The New Orleans Saints have had great drafts in the past, but was this one on par with those?
Because the NFL Draft is a year-round experience, we often forget about looking back to previous drafts in favor of focusing in on the moment (the current class, rookie class, NFL, etc.). But when looking back, it’s pretty clear who have been the better-drafting teams of the last half-decade or so.
One of those teams? The New Orleans Saints, who put together one of the best draft classes of all time with their 2017 class (a group that featured Marshon Lattimore, Ryan Ramczyk, Marcus Williams, Alvin Kamara, and Trey Hendrickson). Their recent classes won’t match that one (no will most classes ever) but they’ve found starters and role players along the way.
So how did the New Orleans Saints fare in the 2022 NFL Draft? From the looks of it, it went just fine on the surface. They landed their top three needs with their first three selections, moving up to get a long-needed WR2 in Chris Olave, getting a potential left tackle in Trevor Penning, and finding a corner in Alontae Taylor who has often been discussed as a candidate to move to safety in the NFL.
Taking a deeper look, you’d think that the process was solid as well, attacking needs to fill out the roster. Olave should be a instant-impact player. Taylor could even have a year one role, even with Tyrann Mathieu signing. However, just taking a position because you need it isn’t always a sound strategy. The Chargers had a similar tackle need to the Saints, but they opted for a better prospect in Zion Johnson to help the offensive line.
It might come down to how an individual views Penning, but even with the athletic upside, there’s plenty of technique to clean up. He often crosses his feet (or nearly does) in his sets, and he gives up his chest far too much, leading to giving up a ton of ground to rushers. It was evident at the Senior Bowl, as it was last fall.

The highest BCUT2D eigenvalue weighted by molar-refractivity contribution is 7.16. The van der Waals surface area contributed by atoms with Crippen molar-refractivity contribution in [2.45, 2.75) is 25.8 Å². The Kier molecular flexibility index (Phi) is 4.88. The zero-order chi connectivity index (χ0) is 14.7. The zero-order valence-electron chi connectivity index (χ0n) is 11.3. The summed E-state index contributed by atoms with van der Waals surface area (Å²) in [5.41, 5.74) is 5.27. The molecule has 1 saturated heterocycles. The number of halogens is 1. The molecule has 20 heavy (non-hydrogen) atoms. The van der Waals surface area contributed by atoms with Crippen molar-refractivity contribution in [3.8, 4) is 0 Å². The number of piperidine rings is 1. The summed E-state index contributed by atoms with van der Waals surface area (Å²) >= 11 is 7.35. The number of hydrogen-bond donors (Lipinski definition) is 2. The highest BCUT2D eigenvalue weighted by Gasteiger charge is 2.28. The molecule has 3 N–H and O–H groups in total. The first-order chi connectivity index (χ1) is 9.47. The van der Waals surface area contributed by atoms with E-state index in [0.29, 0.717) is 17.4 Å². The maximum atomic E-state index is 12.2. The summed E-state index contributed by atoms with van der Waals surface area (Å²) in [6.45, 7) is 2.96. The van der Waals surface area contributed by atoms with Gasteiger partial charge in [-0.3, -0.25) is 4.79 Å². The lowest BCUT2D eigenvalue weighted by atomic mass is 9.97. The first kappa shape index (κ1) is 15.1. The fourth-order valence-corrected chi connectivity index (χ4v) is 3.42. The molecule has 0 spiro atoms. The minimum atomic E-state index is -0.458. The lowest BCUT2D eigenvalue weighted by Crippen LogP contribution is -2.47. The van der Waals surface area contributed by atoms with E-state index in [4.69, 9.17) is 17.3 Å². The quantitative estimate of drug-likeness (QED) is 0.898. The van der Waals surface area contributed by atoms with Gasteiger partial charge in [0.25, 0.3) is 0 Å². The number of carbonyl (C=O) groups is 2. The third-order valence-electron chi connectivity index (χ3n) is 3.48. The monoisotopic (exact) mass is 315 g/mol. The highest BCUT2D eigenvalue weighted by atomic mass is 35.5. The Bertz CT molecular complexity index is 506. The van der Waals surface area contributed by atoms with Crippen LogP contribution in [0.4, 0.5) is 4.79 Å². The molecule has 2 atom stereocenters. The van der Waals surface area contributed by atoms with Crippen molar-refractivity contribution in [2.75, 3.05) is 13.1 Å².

The overarching question though, is was it worth getting a second first-round pick in the 2022 NFL Draft? Because of a wild first round of trades, people might forget the Eagles and Saints traded first rounders, giving the Saints one in this year’s draft and the Eagles another next year. The clear idea was that the Saints wanted to get two premium talents in this draft because they believe that they’re set on contending right now.
But did they? As was mentioned earlier, the needs were clear and that path was laid out. But, ultimately, the process here felt a little disjointed. Most analysts agreed that this class would be built through days two and three, and while the Saints (as they do) zigged when others zagged, it feels like that aggression won’t be rewarded. It’ll take time for Penning, and if the idea is to move Taylor to safety, that’ll take time too. All in all, (potentially) two projects early with a contending mindset feels disjointed. The New Orleans Saints are grasping on to contention, and this draft could be the one that sends things crumbling under expectations.